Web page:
Moog's LEV-96 sensoriactuator prototype wields touch control of 96 simultaneous harmonics, we go eyes-on (video)

Late last week, Moog outed its LEV-96 sensoriactuator prototype and offered a glimpse at its latest R&D unit. Even though it's still in the early phases of beta-testing, we were able to stop by the Moog Music factory for a closer look and a brief glimpse of the gear in action ahead of its appearance at Moogfest. While the unit is installed on acoustic guitars for the time being, the company says that similar tech can be used on other acoustic instruments and eventually to other surfaces -- this is just the current manifestation. Since the tech modifies the guitar's natural harmonics and string vibrations, the LEV-96 is getting cozy on both traditional acoustic guitars and those outfitted with pickups in its present state.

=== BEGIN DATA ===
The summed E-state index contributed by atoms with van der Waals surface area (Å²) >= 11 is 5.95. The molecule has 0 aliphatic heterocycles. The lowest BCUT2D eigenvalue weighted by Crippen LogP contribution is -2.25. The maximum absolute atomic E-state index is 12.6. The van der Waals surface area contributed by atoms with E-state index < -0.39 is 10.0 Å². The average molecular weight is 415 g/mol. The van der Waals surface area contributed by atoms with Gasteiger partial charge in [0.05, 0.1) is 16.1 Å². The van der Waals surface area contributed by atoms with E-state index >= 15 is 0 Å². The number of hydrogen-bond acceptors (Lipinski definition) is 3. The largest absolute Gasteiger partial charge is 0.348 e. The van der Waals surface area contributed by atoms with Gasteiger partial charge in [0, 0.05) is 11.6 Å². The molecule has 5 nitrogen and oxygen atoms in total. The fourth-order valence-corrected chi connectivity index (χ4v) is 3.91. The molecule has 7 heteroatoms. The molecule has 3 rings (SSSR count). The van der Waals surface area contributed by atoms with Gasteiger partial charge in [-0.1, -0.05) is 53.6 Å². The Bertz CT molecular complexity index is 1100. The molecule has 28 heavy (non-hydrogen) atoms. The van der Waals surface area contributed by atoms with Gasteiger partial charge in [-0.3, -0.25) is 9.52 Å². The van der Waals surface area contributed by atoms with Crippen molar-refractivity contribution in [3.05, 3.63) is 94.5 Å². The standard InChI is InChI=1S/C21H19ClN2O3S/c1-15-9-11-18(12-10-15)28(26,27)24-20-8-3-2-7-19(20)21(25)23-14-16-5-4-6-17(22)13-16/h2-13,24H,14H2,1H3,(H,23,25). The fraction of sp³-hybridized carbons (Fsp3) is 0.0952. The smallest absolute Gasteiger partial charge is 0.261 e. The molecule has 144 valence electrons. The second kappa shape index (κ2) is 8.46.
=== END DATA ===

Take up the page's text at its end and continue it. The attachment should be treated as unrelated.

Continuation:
As far as controls go, the entire unit is capacitive touch-enabled from the moment a finger swipe powers it on. Sliders allow for adjusting the intensity, harmonics and note duration while the other buttons enable arpeggio presets and modulation that includes tremolo and random harmonic tweaks. Those sliders remain in play when a preset is activated, serving to enable further adjustments on selected There is a lock button, too, so that you don't accidentally make a switch mid-strum. All of these finger-friendly surfaces work alongside two pairs of electromagnetic pickup channels per string to wrangle the 96 simultaneous harmonics. Magnets work to either increase of decrease the string's motion, bringing out vibrational modes that have always been in-play on acoustic instruments, but have never been offered the power needed to make 'em sing. The folks at Moog are quick to remind us that the LEV-96 is still in its infancy, but you can rest assured we'll be keeping an eye our for what develops. For a peek at the tech in action, head on past the break for a really quick demo that we kept brief due to that fact that this is an early prototype.%Gallery-169322%